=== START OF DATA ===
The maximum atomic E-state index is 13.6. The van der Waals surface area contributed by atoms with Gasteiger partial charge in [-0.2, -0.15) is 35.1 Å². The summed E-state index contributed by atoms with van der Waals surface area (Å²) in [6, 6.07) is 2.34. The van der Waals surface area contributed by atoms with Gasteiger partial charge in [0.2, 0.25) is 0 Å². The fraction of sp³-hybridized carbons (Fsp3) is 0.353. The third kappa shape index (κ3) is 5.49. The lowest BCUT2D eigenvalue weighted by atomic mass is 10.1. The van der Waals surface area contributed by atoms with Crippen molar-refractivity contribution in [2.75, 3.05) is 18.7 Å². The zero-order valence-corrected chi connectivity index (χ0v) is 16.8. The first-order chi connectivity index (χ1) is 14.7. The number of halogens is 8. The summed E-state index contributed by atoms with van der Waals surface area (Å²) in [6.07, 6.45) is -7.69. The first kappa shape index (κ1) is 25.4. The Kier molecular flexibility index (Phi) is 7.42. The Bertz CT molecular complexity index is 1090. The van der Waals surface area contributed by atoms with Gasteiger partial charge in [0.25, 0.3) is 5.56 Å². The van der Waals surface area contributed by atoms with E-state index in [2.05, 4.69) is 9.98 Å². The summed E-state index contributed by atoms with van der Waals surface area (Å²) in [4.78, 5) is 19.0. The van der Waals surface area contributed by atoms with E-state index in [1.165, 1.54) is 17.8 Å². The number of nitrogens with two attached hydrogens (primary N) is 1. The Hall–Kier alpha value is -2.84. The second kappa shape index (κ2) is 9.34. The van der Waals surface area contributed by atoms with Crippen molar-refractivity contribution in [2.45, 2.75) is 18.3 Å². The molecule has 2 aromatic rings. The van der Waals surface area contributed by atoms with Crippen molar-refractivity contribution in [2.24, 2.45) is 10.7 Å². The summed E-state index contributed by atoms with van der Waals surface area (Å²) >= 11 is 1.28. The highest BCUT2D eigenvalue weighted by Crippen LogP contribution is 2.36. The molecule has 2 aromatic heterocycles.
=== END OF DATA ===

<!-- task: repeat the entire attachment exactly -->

The maximum atomic E-state index is 13.6. The van der Waals surface area contributed by atoms with Gasteiger partial charge in [-0.2, -0.15) is 35.1 Å². The summed E-state index contributed by atoms with van der Waals surface area (Å²) in [6, 6.07) is 2.34. The van der Waals surface area contributed by atoms with Gasteiger partial charge in [0.2, 0.25) is 0 Å². The fraction of sp³-hybridized carbons (Fsp3) is 0.353. The third kappa shape index (κ3) is 5.49. The lowest BCUT2D eigenvalue weighted by atomic mass is 10.1. The van der Waals surface area contributed by atoms with Crippen molar-refractivity contribution in [2.75, 3.05) is 18.7 Å². The zero-order valence-corrected chi connectivity index (χ0v) is 16.8. The first-order chi connectivity index (χ1) is 14.7. The number of halogens is 8. The summed E-state index contributed by atoms with van der Waals surface area (Å²) in [6.07, 6.45) is -7.69. The first kappa shape index (κ1) is 25.4. The Kier molecular flexibility index (Phi) is 7.42. The Bertz CT molecular complexity index is 1090. The van der Waals surface area contributed by atoms with Gasteiger partial charge in [0.25, 0.3) is 5.56 Å². The van der Waals surface area contributed by atoms with E-state index in [2.05, 4.69) is 9.98 Å². The summed E-state index contributed by atoms with van der Waals surface area (Å²) in [4.78, 5) is 19.0. The van der Waals surface area contributed by atoms with E-state index in [1.165, 1.54) is 17.8 Å². The number of nitrogens with two attached hydrogens (primary N) is 1. The Hall–Kier alpha value is -2.84. The second kappa shape index (κ2) is 9.34. The van der Waals surface area contributed by atoms with Crippen molar-refractivity contribution in [2.45, 2.75) is 18.3 Å². The molecule has 2 aromatic rings. The van der Waals surface area contributed by atoms with Crippen molar-refractivity contribution in [2.24, 2.45) is 10.7 Å². The summed E-state index contributed by atoms with van der Waals surface area (Å²) >= 11 is 1.28. The highest BCUT2D eigenvalue weighted by Crippen LogP contribution is 2.36. The molecule has 2 aromatic heterocycles.